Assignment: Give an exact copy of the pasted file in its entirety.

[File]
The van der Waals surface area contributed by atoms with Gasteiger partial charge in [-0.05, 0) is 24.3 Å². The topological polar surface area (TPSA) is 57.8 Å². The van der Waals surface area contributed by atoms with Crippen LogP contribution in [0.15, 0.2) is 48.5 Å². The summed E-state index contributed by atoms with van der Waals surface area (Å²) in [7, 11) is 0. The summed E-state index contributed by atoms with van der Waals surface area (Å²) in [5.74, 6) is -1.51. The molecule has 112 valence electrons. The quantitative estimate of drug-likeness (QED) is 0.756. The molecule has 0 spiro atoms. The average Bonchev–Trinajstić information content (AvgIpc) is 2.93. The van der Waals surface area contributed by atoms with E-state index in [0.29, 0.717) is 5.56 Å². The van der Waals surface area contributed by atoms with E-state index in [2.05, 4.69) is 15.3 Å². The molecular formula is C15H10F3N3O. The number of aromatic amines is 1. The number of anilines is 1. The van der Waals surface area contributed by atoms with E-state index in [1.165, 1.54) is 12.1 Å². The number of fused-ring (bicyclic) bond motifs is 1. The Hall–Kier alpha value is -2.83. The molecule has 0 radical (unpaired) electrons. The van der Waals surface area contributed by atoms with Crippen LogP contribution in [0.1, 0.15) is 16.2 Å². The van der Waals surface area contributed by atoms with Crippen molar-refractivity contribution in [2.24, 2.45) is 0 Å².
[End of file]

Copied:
The van der Waals surface area contributed by atoms with Gasteiger partial charge in [-0.05, 0) is 24.3 Å². The topological polar surface area (TPSA) is 57.8 Å². The van der Waals surface area contributed by atoms with Crippen LogP contribution in [0.15, 0.2) is 48.5 Å². The summed E-state index contributed by atoms with van der Waals surface area (Å²) in [7, 11) is 0. The summed E-state index contributed by atoms with van der Waals surface area (Å²) in [5.74, 6) is -1.51. The molecule has 112 valence electrons. The quantitative estimate of drug-likeness (QED) is 0.756. The molecule has 0 spiro atoms. The average Bonchev–Trinajstić information content (AvgIpc) is 2.93. The van der Waals surface area contributed by atoms with E-state index in [0.29, 0.717) is 5.56 Å². The van der Waals surface area contributed by atoms with E-state index in [2.05, 4.69) is 15.3 Å². The molecular formula is C15H10F3N3O. The number of aromatic amines is 1. The number of anilines is 1. The van der Waals surface area contributed by atoms with E-state index in [1.165, 1.54) is 12.1 Å². The number of fused-ring (bicyclic) bond motifs is 1. The Hall–Kier alpha value is -2.83. The molecule has 0 radical (unpaired) electrons. The van der Waals surface area contributed by atoms with Crippen LogP contribution in [0.1, 0.15) is 16.2 Å². The van der Waals surface area contributed by atoms with Crippen molar-refractivity contribution in [2.24, 2.45) is 0 Å².